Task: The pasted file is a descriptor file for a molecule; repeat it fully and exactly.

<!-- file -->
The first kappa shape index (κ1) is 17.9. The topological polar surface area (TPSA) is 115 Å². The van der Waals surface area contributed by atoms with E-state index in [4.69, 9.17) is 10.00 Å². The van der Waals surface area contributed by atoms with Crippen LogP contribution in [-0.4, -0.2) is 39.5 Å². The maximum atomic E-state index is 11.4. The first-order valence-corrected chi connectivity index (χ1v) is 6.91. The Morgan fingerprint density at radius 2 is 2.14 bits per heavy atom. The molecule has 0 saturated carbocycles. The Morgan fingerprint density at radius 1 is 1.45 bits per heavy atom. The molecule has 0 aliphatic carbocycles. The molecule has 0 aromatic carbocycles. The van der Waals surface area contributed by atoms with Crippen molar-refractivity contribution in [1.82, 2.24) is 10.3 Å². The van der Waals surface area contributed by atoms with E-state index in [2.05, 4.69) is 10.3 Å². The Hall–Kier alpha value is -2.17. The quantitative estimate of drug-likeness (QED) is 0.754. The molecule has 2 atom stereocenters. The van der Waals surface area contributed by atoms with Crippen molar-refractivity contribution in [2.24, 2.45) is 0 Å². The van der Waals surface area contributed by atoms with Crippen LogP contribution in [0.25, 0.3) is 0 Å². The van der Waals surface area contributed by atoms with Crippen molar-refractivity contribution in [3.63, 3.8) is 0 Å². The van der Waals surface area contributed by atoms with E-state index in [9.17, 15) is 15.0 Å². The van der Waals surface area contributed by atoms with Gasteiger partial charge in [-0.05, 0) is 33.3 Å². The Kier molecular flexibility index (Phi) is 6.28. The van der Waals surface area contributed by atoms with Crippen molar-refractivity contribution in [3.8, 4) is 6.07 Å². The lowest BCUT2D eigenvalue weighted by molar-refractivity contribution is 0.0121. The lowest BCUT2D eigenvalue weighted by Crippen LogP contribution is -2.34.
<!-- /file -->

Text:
The first kappa shape index (κ1) is 17.9. The topological polar surface area (TPSA) is 115 Å². The van der Waals surface area contributed by atoms with E-state index in [4.69, 9.17) is 10.00 Å². The van der Waals surface area contributed by atoms with Crippen LogP contribution in [-0.4, -0.2) is 39.5 Å². The maximum atomic E-state index is 11.4. The first-order valence-corrected chi connectivity index (χ1v) is 6.91. The Morgan fingerprint density at radius 2 is 2.14 bits per heavy atom. The molecule has 0 saturated carbocycles. The Morgan fingerprint density at radius 1 is 1.45 bits per heavy atom. The molecule has 0 aliphatic carbocycles. The molecule has 0 aromatic carbocycles. The van der Waals surface area contributed by atoms with Crippen molar-refractivity contribution in [1.82, 2.24) is 10.3 Å². The van der Waals surface area contributed by atoms with E-state index in [2.05, 4.69) is 10.3 Å². The Hall–Kier alpha value is -2.17. The quantitative estimate of drug-likeness (QED) is 0.754. The molecule has 2 atom stereocenters. The van der Waals surface area contributed by atoms with Crippen molar-refractivity contribution in [2.24, 2.45) is 0 Å². The van der Waals surface area contributed by atoms with Crippen LogP contribution in [0.25, 0.3) is 0 Å². The van der Waals surface area contributed by atoms with Crippen molar-refractivity contribution in [3.63, 3.8) is 0 Å². The van der Waals surface area contributed by atoms with E-state index in [9.17, 15) is 15.0 Å². The van der Waals surface area contributed by atoms with Gasteiger partial charge in [-0.05, 0) is 33.3 Å². The Kier molecular flexibility index (Phi) is 6.28. The van der Waals surface area contributed by atoms with Crippen molar-refractivity contribution in [3.8, 4) is 6.07 Å². The lowest BCUT2D eigenvalue weighted by molar-refractivity contribution is 0.0121. The lowest BCUT2D eigenvalue weighted by Crippen LogP contribution is -2.34.